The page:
I park the bike near the sign and walk ahead to where the path forks. One branch goes up and to the left while the other goes down and to the right. I choose to go up. The path seems to have been created by foot traffic only. There are no steps, only areas mostly clear of trees and other vegetation. Palm fronds punctuate the forest here and there and present more of an obstacle to navigation as the path works upward. About halfway up the slope, I encounter a wall of solid limestone. It rises up higher and I must go around to mount it. Here and there are small patches of what looks like finely shredded white paper. The little strips are much narrower than the end product of our office shredder. It looks like someone has taking little pinches of the stuff from a pouch and dropped them as they followed the path, perhaps to mark the trail. But for whom? And why- it’s not really a tricky path to follow and the whole castle site is so small it would be nearly impossible to get lost. The though occurs to me that these little deposits have a spiritual purpose. It’s a mystery, and I see these little white patches all the way to the top.
There is a round cement structure up there. It’s quite large, and there are steps leading up to the lookout. Inside, the structure is divided into separate empty compartments, each with a different view over central Okinawa. Visibility is excellent- there to the west are the hangars of Kadena airforce base. In another side is the expressway, leading down to the south in one direction and further north in the other. The hotel with a big King Kong statue on its sign is there on the other side of the expressway. In the direction where my office should be, trees block the view.
In one of the rooms, someone has left a palm leaf. Probably an offering of some kind. Perhaps a prayer for peace that is just as likely to be on the behalf of the site as it is to be a personal one. I have never had as much of the impression that people pray for universal peace as I have on Okinawa, where a third of the population perished in the war.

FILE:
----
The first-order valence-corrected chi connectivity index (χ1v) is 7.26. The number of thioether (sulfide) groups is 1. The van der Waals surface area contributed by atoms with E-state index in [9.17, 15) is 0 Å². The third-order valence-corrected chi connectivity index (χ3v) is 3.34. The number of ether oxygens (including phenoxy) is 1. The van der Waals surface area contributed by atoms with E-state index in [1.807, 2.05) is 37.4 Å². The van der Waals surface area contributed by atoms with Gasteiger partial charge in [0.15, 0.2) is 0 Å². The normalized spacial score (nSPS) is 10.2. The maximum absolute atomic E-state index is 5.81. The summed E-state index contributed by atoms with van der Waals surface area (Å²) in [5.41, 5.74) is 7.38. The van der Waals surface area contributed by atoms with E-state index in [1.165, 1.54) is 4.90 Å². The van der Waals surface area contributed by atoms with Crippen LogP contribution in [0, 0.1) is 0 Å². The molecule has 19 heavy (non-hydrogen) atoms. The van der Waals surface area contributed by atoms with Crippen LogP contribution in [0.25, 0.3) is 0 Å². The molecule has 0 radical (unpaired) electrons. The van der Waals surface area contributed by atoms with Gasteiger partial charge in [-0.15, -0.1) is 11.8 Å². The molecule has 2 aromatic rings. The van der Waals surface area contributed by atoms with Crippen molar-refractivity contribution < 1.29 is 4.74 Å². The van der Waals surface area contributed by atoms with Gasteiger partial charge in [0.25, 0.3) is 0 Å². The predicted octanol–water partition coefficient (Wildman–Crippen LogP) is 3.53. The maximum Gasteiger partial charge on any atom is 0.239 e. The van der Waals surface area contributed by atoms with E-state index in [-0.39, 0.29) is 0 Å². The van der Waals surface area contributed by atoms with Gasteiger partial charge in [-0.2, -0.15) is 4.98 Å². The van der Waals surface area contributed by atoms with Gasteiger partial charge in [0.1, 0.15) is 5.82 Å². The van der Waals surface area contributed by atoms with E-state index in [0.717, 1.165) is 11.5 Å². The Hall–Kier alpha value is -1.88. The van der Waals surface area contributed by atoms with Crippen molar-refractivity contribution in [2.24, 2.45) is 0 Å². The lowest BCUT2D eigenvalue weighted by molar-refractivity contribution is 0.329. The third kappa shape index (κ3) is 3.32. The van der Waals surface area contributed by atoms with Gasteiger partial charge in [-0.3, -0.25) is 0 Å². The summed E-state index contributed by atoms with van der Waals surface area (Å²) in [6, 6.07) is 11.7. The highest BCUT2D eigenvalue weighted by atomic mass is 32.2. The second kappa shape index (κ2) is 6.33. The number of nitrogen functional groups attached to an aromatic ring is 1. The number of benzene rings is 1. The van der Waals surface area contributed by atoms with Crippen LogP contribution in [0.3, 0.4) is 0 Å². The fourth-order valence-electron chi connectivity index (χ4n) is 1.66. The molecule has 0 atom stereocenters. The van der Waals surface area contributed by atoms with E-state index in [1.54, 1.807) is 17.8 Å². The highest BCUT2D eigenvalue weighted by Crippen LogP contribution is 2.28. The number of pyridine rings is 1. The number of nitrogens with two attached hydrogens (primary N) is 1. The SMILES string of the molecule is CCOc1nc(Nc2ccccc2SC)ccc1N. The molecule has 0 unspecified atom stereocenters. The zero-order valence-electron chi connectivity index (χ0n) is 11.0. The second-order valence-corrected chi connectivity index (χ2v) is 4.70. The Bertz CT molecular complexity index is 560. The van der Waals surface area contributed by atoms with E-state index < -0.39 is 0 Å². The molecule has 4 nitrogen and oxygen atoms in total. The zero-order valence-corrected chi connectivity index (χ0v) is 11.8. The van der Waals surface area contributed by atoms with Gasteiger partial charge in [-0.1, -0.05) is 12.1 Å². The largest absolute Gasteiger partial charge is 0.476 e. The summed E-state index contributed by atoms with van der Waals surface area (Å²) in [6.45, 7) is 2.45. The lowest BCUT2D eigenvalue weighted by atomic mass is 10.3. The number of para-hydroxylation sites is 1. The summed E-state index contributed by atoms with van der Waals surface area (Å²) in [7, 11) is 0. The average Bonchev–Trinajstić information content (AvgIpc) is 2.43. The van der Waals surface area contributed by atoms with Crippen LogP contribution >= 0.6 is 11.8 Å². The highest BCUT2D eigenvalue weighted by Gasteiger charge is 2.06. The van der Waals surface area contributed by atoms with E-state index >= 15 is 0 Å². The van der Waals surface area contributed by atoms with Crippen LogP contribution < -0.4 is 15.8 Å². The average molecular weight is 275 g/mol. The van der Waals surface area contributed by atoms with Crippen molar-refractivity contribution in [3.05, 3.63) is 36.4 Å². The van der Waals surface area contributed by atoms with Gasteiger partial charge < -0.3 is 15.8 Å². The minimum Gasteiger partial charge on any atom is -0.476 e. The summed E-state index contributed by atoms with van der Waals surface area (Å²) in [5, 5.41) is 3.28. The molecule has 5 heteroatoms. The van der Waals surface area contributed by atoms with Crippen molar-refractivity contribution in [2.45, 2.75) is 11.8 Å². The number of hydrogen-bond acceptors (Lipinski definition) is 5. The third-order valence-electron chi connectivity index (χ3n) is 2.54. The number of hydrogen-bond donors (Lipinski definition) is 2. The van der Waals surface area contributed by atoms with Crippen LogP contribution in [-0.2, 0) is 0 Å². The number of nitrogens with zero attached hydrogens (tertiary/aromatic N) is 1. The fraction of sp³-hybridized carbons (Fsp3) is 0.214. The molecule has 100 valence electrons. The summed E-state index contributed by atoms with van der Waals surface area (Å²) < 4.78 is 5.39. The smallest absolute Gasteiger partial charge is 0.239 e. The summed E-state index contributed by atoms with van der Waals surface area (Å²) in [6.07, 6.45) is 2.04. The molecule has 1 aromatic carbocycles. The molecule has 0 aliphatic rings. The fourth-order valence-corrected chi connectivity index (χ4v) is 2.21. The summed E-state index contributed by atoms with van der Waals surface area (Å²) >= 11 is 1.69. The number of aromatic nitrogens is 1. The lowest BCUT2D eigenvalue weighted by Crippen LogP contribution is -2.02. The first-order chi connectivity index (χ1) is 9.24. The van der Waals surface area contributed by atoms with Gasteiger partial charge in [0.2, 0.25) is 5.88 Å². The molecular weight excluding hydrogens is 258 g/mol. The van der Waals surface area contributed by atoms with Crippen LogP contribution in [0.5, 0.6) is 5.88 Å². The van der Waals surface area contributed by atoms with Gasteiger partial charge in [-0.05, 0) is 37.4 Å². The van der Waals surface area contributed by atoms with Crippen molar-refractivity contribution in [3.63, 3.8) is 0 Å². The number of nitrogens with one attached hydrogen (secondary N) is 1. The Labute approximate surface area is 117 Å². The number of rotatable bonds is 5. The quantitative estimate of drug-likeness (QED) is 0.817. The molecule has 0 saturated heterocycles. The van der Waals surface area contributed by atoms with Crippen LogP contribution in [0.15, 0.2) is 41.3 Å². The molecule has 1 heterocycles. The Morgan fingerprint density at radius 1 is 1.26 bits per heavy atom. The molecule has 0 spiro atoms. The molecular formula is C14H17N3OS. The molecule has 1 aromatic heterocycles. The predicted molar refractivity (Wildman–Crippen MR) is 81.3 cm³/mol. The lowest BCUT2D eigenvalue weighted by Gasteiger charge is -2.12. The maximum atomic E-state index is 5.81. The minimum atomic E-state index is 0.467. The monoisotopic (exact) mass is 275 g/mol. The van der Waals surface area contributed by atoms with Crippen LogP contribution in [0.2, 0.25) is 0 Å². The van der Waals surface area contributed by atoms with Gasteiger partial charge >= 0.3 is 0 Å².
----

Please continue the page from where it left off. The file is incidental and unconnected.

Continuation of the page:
The physical, panoramic perspective of the island gives rise to a moment of inner perspective. I can take a breath, temporarily escaping from the prison of daily life that is in part the creation of my self, and perhaps in part the creation of fate. The island is beautiful, there is beauty and mystery in the midst of the mundane, concrete world. Realities coexist, and a few minutes away from the cage of my office is this place, a place that lifts and dissipates the deadening layers of responsibility, frustration, and hopelessness that can settle on one’s being.
Only after I left the castle did I realize that I had seen nothing that resembled a castle at the site. All traces of what had been had vanished with time. However, even though I did not encounter another person while I was there, there was a palpable feeling of the people and events that have passed through the space over the centuries. Far from being a dead place, Chibana castle is imbued with a spirit that is hard to define, yet nevertheless real.
I casually asked one of my coworkers if they had ever visited the site. Despite living in the area, he never had. I recommended that he do so.
He told me that the place is haunted, by the ghosts of dead Japanese military. A nighttime visit is to be avoided, he warned, but perhaps during the day…
I saw one last little pile of the shredded white paper back on the road when I was leaving the castle. Something for the ghosts? Or perhaps something left by the ghosts…